Australia’s thumping first Test win over Pakistan highlighted the ever-widening gulf between cricket’s three superpowers and the other nations fighting a losing battle.
It’s not just in the Test arena but in all three formats of the international game, in men’s and women’s cricket, that Australia, India and England hold all the aces.
From the moment Pat Cummins won the toss and elected to bat in Perth, there was a sense of inevitability about the result which comes from not just this Australian team’s dominance in recent years but decades of doing likewise to stronger Pakistani outfits.
It has been a similar tale for this summer’s other touring team, the West Indies, and sadly, South Africa slipped into the depths of touring cannon fodder last season by sending easily their weakest team across the Indian Ocean since readmission three decades ago.
And the Proteas are set to send a watered-down Test team to New Zealand in February because they are prioritising having their star players available for the South African T20 league.
Of the 12 Test-playing nations, who is a threat to the Big Three?
New Zealand of course won the World Test Championship two years ago and always punch above their weight but with their talisman Kane Williamson, plus Trent Boult, Tim Souther and Neil Wagner in the twilight of their careers, there are doubts about whether they’ll have the depth to keep the top trio on their toes long term.
Pakistan should be a force to be reckoned with like India but due to self-inflicted dramas such as their history for sacking administrators, coaches and captains at the drop of a hat and issues beyond their control, as in the ongoing geopolitical conflict with their richer neighbours to the east, they have been perennial under-achievers apart from Imran Khan leading them to improbable glory at the 1992 ODI World Cup in Australia.
Sri Lanka came within a whisker of qualifying for this year’s World Test Championship final but they are not a patch on their great teams of the past.
The Windies and Zimbabwe are regressing at an alarming rate, Bangladesh have never made the leap from erratic to consistent performers on the international stage while Ireland and Afghanistan are still in the embryonic stages of their Test education.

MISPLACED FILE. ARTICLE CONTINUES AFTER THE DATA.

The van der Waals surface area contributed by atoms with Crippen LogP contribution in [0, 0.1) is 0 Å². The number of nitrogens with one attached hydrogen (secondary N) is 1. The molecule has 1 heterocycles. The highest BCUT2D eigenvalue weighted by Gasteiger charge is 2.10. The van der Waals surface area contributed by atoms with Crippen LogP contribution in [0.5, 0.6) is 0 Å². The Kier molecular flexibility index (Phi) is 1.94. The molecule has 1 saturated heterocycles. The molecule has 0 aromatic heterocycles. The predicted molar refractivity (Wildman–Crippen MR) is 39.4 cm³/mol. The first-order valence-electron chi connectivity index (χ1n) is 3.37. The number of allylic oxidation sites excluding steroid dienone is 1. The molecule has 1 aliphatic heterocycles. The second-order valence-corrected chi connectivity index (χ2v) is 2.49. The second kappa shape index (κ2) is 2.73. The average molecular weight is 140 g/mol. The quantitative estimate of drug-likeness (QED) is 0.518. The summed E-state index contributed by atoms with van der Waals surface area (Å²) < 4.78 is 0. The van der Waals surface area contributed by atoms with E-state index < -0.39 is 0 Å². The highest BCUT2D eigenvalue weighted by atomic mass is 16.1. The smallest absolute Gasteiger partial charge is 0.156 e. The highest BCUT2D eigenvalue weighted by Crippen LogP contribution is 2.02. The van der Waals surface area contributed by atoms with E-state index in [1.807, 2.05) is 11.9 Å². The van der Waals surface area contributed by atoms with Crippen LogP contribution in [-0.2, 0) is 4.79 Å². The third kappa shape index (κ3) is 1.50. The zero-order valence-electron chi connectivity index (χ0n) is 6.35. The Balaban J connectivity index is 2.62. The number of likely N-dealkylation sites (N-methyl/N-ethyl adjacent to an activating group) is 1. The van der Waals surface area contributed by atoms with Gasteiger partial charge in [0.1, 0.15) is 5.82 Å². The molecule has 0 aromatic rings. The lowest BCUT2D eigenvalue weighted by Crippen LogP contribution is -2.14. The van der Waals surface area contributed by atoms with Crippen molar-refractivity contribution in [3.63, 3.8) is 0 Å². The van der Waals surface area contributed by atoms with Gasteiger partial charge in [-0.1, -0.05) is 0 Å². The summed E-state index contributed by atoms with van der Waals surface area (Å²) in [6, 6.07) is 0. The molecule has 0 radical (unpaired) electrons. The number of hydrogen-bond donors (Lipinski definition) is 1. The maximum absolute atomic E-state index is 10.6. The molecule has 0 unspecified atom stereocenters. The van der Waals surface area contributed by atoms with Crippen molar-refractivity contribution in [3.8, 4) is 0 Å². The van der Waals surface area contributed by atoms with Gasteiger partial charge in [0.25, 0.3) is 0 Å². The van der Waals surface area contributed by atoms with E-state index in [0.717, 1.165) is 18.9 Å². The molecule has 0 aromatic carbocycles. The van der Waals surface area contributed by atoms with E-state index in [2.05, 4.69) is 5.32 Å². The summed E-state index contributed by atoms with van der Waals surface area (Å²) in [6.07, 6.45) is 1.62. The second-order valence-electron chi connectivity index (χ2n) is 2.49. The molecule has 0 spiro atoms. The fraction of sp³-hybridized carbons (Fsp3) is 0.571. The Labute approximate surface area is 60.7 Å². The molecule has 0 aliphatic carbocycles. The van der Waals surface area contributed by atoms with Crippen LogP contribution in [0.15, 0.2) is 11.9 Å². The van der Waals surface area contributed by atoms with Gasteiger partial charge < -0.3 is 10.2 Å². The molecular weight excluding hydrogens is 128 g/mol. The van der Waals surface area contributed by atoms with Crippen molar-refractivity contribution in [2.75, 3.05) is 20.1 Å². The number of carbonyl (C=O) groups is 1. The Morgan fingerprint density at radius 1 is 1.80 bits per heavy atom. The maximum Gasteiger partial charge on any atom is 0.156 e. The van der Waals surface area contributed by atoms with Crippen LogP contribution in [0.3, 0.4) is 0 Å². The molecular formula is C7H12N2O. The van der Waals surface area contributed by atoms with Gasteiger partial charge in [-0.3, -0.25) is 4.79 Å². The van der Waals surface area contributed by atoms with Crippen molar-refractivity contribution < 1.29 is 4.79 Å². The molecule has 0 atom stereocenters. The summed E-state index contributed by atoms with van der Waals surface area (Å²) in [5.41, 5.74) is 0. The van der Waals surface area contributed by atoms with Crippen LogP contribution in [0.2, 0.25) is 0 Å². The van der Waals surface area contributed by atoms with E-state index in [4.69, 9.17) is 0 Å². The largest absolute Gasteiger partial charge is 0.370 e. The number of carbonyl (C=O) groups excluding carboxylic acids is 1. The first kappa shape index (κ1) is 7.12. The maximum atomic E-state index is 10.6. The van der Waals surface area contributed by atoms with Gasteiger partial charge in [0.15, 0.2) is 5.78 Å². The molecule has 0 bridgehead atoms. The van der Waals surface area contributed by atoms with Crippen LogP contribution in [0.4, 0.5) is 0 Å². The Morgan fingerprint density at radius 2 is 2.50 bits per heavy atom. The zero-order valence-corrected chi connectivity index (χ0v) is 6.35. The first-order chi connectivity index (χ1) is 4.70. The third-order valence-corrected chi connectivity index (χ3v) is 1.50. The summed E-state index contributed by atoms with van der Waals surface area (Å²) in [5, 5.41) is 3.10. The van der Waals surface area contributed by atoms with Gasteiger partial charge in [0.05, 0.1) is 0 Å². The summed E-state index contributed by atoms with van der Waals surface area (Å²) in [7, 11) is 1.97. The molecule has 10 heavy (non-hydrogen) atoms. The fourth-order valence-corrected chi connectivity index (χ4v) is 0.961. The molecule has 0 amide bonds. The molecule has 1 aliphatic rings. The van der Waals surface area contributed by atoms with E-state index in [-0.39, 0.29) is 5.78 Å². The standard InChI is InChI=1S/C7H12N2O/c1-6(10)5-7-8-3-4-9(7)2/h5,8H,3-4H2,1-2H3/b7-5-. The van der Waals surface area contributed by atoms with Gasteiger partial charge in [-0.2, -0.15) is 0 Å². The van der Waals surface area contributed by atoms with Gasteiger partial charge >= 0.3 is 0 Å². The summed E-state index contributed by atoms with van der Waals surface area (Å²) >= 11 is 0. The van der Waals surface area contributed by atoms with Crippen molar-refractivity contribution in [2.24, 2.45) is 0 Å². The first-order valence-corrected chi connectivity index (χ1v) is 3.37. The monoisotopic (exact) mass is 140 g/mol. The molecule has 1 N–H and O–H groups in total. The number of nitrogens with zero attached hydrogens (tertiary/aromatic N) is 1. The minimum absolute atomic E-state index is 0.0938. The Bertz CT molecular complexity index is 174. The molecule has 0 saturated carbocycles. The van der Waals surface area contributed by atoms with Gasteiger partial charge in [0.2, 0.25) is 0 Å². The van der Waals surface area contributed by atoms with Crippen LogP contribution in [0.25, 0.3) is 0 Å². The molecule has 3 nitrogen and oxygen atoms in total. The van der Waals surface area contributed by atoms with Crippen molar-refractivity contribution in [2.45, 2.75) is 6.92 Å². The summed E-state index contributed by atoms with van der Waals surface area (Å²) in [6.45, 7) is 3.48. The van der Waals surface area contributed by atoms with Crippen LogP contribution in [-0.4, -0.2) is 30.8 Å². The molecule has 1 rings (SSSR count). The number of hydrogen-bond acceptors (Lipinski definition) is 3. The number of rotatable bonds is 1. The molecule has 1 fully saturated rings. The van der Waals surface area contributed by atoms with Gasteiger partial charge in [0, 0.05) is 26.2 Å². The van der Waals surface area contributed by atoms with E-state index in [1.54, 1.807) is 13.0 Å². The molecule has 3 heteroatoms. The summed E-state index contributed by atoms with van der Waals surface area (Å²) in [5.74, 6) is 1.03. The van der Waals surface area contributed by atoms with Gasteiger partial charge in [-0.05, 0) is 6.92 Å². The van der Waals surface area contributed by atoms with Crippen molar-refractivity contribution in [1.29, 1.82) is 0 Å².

If you’re the pessimistic type, it’s not hard to think that being “world” Test champions isn’t quite the global conquest it’s made out to be.
But it’s not just in the less financially sound arena of the traditional five-day game where the Aussies, Indians and English enjoy a stranglehold.
One of those three nations has appeared in every men’s ODI World Cup final since it started in 1975 and they’ve won the past seven trophies since Sri Lanka upset Australia in the 1996 decider.
T20 cricket is seen as a leveller in that smaller nations have a better chance of success against the big dogs in the shortest version of the professional game.
But the Big Three still claim the trophy or appear in the final more often than not – in the brief history of the T20 World Cup since 2007, the power-wielding trio have won four of the eight titles with only three finals not featuring at least one of them.
Australia beat India to win the ODI World Cup last month after doing likewise in June to claim the Test crown.
There are no prizes for guessing which three teams are the favourites with the bookmakers for next year’s T20 World Cup – India, Australia and defending champions England.
In women’s cricket, Australia and England have won all but one of the 12 ODI World Cup finals (NZ breaking the sequence in 2000) while in the T20s, the Windies won the inaugural trophy seven years ago before the Aussies have claimed the past three on the trot.
And after investing plenty of resources into the female ranks in recent times and launching the Women’s Premier League last year, India are emerging as the main challenger to Australia’s golden run at the top.
It’s hard to see any nation in the short, medium or even long term mount a sustained challenge to cricket’s three biggest nations.
Some have seemingly already given up the ghost to focus on franchise cricket and in many ways it’s hard to blame them.
As the Australians, English and Indian boards tee up more and more bilateral series against each other, their coffers will continue to grow and the gap will increasingly become a yawning chasm, if it isn’t already.
And don’t expect the ICC executives to bite the hand that feeds them from the world’s most populated nation.
International cricket will always have a place on the global landscape and great strides have been made over the past couple of decades to expand the number of nations like the Netherlands and Afghanistan who can compete with the traditional nations in the shorter formats.
The lure of the unexpected glory from a World Cup boilover like Pakistan and Sri Lanka enjoyed in the ‘90s will keep players and fans living in hope that they can upset the balance of power away from the Big Three at any given tournament.
But international cricket will diminish over time if there’s only three countries with the resources to keep their best players away from flash franchises with cash to splash.